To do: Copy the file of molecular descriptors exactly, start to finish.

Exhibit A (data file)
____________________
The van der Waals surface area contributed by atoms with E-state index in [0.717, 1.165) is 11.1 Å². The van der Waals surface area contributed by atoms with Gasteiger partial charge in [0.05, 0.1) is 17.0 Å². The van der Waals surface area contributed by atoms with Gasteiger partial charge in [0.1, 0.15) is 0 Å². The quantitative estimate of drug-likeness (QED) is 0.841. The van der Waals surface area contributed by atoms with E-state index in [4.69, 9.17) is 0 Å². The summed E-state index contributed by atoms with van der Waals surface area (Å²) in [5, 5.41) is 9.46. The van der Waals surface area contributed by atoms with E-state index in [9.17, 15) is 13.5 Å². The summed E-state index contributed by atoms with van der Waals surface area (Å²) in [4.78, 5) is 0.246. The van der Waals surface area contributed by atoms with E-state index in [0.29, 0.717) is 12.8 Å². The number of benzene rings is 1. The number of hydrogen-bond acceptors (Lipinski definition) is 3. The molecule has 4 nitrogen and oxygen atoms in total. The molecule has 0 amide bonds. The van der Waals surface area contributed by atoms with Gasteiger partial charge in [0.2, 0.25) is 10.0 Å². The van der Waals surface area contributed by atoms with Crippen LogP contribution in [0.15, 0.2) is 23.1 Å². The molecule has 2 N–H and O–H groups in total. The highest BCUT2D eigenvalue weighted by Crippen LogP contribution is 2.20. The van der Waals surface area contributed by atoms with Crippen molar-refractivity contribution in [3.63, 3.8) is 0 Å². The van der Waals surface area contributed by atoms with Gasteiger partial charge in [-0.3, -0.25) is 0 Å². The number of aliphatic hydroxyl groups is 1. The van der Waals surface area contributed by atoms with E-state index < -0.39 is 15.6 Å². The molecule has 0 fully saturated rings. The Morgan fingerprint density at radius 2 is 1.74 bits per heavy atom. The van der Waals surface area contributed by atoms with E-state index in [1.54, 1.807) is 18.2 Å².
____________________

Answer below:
The van der Waals surface area contributed by atoms with E-state index in [0.717, 1.165) is 11.1 Å². The van der Waals surface area contributed by atoms with Gasteiger partial charge in [0.05, 0.1) is 17.0 Å². The van der Waals surface area contributed by atoms with Gasteiger partial charge in [0.1, 0.15) is 0 Å². The quantitative estimate of drug-likeness (QED) is 0.841. The van der Waals surface area contributed by atoms with E-state index in [4.69, 9.17) is 0 Å². The summed E-state index contributed by atoms with van der Waals surface area (Å²) in [5, 5.41) is 9.46. The van der Waals surface area contributed by atoms with E-state index in [9.17, 15) is 13.5 Å². The summed E-state index contributed by atoms with van der Waals surface area (Å²) in [4.78, 5) is 0.246. The van der Waals surface area contributed by atoms with E-state index in [0.29, 0.717) is 12.8 Å². The number of benzene rings is 1. The number of hydrogen-bond acceptors (Lipinski definition) is 3. The molecule has 4 nitrogen and oxygen atoms in total. The molecule has 0 amide bonds. The van der Waals surface area contributed by atoms with Gasteiger partial charge in [0.2, 0.25) is 10.0 Å². The van der Waals surface area contributed by atoms with Crippen LogP contribution in [0.15, 0.2) is 23.1 Å². The molecule has 2 N–H and O–H groups in total. The highest BCUT2D eigenvalue weighted by Crippen LogP contribution is 2.20. The van der Waals surface area contributed by atoms with Crippen molar-refractivity contribution in [3.63, 3.8) is 0 Å². The van der Waals surface area contributed by atoms with Gasteiger partial charge in [-0.3, -0.25) is 0 Å². The number of aliphatic hydroxyl groups is 1. The van der Waals surface area contributed by atoms with E-state index < -0.39 is 15.6 Å². The molecule has 0 fully saturated rings. The Morgan fingerprint density at radius 2 is 1.74 bits per heavy atom. The van der Waals surface area contributed by atoms with E-state index in [1.54, 1.807) is 18.2 Å².